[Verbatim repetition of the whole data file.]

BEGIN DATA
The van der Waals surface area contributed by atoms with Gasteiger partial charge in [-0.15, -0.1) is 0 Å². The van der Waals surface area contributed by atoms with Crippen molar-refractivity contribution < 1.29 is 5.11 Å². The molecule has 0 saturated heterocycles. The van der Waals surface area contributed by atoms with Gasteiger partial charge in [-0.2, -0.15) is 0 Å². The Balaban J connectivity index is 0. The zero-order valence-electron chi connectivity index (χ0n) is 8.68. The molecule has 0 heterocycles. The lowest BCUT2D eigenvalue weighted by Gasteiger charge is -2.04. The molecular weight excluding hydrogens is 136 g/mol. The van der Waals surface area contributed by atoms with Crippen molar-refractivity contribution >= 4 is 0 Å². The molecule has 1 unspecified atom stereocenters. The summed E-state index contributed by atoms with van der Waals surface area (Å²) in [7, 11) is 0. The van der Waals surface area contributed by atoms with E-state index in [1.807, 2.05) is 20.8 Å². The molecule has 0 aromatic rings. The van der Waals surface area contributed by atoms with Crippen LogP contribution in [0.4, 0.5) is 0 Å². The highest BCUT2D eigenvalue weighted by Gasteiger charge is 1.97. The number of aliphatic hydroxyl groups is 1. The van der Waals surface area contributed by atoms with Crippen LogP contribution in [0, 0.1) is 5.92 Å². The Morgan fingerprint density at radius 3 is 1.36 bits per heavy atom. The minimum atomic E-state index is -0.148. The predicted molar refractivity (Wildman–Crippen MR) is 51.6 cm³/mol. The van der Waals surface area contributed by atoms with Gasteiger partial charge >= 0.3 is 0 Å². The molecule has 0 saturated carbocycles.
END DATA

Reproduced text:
The van der Waals surface area contributed by atoms with Gasteiger partial charge in [-0.15, -0.1) is 0 Å². The van der Waals surface area contributed by atoms with Crippen molar-refractivity contribution < 1.29 is 5.11 Å². The molecule has 0 saturated heterocycles. The van der Waals surface area contributed by atoms with Gasteiger partial charge in [-0.2, -0.15) is 0 Å². The Balaban J connectivity index is 0. The zero-order valence-electron chi connectivity index (χ0n) is 8.68. The molecule has 0 heterocycles. The lowest BCUT2D eigenvalue weighted by Gasteiger charge is -2.04. The molecular weight excluding hydrogens is 136 g/mol. The van der Waals surface area contributed by atoms with Crippen molar-refractivity contribution >= 4 is 0 Å². The molecule has 1 unspecified atom stereocenters. The summed E-state index contributed by atoms with van der Waals surface area (Å²) in [7, 11) is 0. The van der Waals surface area contributed by atoms with E-state index in [1.807, 2.05) is 20.8 Å². The molecule has 0 aromatic rings. The van der Waals surface area contributed by atoms with Crippen LogP contribution in [0.4, 0.5) is 0 Å². The highest BCUT2D eigenvalue weighted by Gasteiger charge is 1.97. The number of aliphatic hydroxyl groups is 1. The van der Waals surface area contributed by atoms with Crippen LogP contribution in [0, 0.1) is 5.92 Å². The Morgan fingerprint density at radius 3 is 1.36 bits per heavy atom. The minimum atomic E-state index is -0.148. The predicted molar refractivity (Wildman–Crippen MR) is 51.6 cm³/mol. The van der Waals surface area contributed by atoms with Gasteiger partial charge >= 0.3 is 0 Å². The molecule has 0 saturated carbocycles.